“I Can Quit Any Time I Like”
The Myth of Casual Drug Use
Very few individuals start out using drugs intending to become a drug addict.
Perhaps the user intends to try it just once. This may involve ‘borrowing’ a prescription Adderall from a friend to get through the work day after an all-nighter. Or maybe the drug use involves noticing prescription opioids in a relative’s medicine cabinet – and ‘borrowing’ a few pills. Because you never know when you may need one.
But then it turns out that drug produces a euphoric effect for the user. And in the following weeks and months – the drug of choice is used again; and again. Perhaps the individual decides at this point: it would be better to quit.
Addicted individuals ultimately decide: “I can quit any time I like! It’s just that I do not want to quit right now.”
“You can turn your back on a person, but never turn your back on a drug, especially when it’s waving a razor sharp hunting knife in your eye,”gonzo journalist Hunter S. Thompson
‘Cognition Hacking’ Among University Students and Working Professionals
Every drug user starts out as an occasional user. The initial use is a voluntary and controllable action.
However, as time passes and drug use continues – individuals go from being a voluntary user to a compulsive drug user. This change occurs over time.
The time span involved can be months, weeks or days. The addiction process is individual and situation dependent; there are many factors and variables involved.
Negative side effects usually do not occur immediately. Some individuals can stay on a regimen of chemical ‘performance enhancing’ drugs (such as Adderall and opioids) for a long time before noticing problems. These individuals often become functional addicts.
This pattern of use works right up until the time it no longer works – as the user is being carried out on a stretcher.
Use of Addictive Drugs Changes the Brain
The one fact regarding addictive drugs that remains constant:
Addictive drug use changes the brain.
Using addictive drugs floods the limbic brain with dopamine—taking it up to as much as five or 10 times the normal level. With these levels elevated, the user’s brain begins to associate the drug with an outsize neurochemical reward. Over time, by artificially raising the amount of dopamine our brains think is “normal,” the drugs create a need that only they can meet.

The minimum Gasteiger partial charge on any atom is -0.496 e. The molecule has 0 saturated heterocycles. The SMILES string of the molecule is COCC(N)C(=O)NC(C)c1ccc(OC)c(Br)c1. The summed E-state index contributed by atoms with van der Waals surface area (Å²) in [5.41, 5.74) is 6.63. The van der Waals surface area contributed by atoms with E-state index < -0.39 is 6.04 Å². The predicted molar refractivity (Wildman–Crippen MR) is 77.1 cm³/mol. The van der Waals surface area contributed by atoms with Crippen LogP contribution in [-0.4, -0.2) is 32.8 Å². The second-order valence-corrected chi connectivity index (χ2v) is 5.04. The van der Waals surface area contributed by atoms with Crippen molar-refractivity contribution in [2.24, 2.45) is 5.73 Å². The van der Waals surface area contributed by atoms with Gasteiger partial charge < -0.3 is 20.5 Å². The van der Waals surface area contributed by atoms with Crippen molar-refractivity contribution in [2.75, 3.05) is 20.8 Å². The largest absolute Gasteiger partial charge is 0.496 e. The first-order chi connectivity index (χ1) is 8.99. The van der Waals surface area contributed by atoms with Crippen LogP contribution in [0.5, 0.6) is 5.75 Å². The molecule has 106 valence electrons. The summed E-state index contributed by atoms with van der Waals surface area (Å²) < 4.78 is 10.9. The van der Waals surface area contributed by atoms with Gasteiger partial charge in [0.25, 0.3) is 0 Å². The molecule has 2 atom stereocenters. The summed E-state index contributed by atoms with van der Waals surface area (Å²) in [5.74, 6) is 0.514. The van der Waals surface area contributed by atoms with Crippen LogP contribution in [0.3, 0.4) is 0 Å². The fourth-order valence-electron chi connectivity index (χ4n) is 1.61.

From Your Brain on Drugs: Dopamine and Addiction
The fact is, drug addiction is a brain disease. While every type of drug of abuse has its own individual “trigger” for affecting or transforming the brain, many of the results of the transformation are strikingly similar regardless of the addictive drug that is used — and of course in each instance the result is compulsive use. The brain changes range from fundamental and long-lasting changes in the biochemical makeup of the brain, to mood changes, to changes in memory processes and motor skills. And these changes have a tremendous impact on all aspects of a person’s behavior. In fact, in addiction the drug becomes the single most powerful motivator in the life of the drug user. He will do virtually anything for the drug.
This unexpected consequence of drug use is what I have come to call the oops phenomenon. Why oops? Because the harmful outcome is in no way intentional. Just as no one starts out to have lung cancer when they smoke, or no one starts out to have clogged arteries when they eat fried foods which in turn usually cause heart attacks, no one starts out to become a drug addict when they use drugs. But in each case, though no one meant to behave in a way that would lead to tragic health consequences, that is what happened just the same, because of the inexorable, and undetected, destructive biochemical processes at work.From Oops: How Casual Drug Use Leads to Addiction
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Possibly the ultimate ‘brain hack’ or performance enhancer is: knowing when to stop.
If performance and cognitive enhancing substances are beginning to cause problems in your life – it is time to consider the possibility of dependency and addiction.
Whole Person Holistic Addiction Recovery
Long-term addiction recovery is dependent on discarding habitual behaviors and instead engaging in new sober activities.
Self Awareness means having the internal focus to be quietly aware of your own thoughts and impulses – without judgment or acting on the impulses. And then, choosing to do something different.
If you think you may be suffering from addiction, as well as PTSD, depression, trauma or other mental health issue – please know that seeking help is the first step to addiction recovery and regaining control of your life.
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